I went to go hear the management of PulteGroup (formerly known as Pulte Homes) yesterday.
Pulte is the nation's largest homebuilder, building single-family homes across the nation. The company also develops residential communities. In other words, if any company has a decent read on the housing market, it would be Pulte.
Unfortunately the story they painted was not a good one. Housing sales across the nation are poor, and most of their sales agents are not painting an optimistic picture for 2011.
Pulte will be focusing on two areas next year: cutting administrative costs (i.e. layoffs) and reducing their debt burdens. They don't see a lot of opportunity to buy land for future development; most of the significant plots they have looked at are either less desirable for building new homes (e.g. the land is near electric power lines or power plants) or there is significant local resistance to more housing developments.
If all of this is not gloomy enough, there doesn't seem to be much they can do about boosting sales. The obvious response - cutting house prices - doesn't seem to be working. Instead, Pulte feels that the real problem is buyer paralysis: no one wants to buy a house now since most are expecting prices to move lower in the months ahead. As they put it, buyers are afraid of feeling stupid by overpaying today.
Then you add this twist: Apparently there is a movement in Washington to privatize both Fannie Mae and Freddie Mac. In their opinion, this would be disasterous for their business, since these two agencies seem to be the only ones offering mortgages for home buyers. Without Fannie and Freddie, they felt, whatever meager housing demand remains would collapse. They even felt that eliminating the mortgage interest tax deduction (one of the current proposals of the deficit reduction committee) would be less harmful to their business than the removal of Fannie and Freddie from the market.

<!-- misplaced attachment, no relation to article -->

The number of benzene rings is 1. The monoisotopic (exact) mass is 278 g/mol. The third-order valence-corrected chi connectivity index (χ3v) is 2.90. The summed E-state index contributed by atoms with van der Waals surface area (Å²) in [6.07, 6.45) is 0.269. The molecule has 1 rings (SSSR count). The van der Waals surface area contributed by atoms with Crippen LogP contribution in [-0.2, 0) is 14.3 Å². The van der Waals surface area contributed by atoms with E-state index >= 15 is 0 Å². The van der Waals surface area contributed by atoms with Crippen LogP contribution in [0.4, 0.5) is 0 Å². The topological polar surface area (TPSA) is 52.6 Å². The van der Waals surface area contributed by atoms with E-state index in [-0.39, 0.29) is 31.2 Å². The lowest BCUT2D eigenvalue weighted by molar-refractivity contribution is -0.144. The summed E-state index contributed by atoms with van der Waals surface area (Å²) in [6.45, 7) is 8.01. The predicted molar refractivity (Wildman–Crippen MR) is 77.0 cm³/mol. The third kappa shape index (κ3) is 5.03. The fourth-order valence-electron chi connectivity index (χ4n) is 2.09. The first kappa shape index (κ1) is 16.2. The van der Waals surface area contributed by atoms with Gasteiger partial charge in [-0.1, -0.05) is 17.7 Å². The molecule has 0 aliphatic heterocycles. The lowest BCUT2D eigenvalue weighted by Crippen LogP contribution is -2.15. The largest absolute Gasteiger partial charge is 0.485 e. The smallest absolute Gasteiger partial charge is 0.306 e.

Pulte's gloomy outlook echos comments from another home builder, DR Horton, a couple of weeks ago. Horton too is very pessimistic on the prospects for 2011.
What's interesting about Pulte's comments is how different their view than that of many economists. Already you are seeing talk in the media that housing has stabilized, and that some areas are seeing signs of improvements in house prices. However, these comments seems to be largely based on broad market indices like the Case-Shiller index rather than people with "feet on the ground".
Out of this picture of gloom comes only one hopeful thought: in many industries, companies are often the last to actually see the improvements in business that are coming down the pike. These same housing developers that are so gloomy today were also very optimistic just a few years ago, and were aggressively adding new housing developments to their portfolios.
But if Pulte, et.al. are correct, next year might not bring the recovery we all want.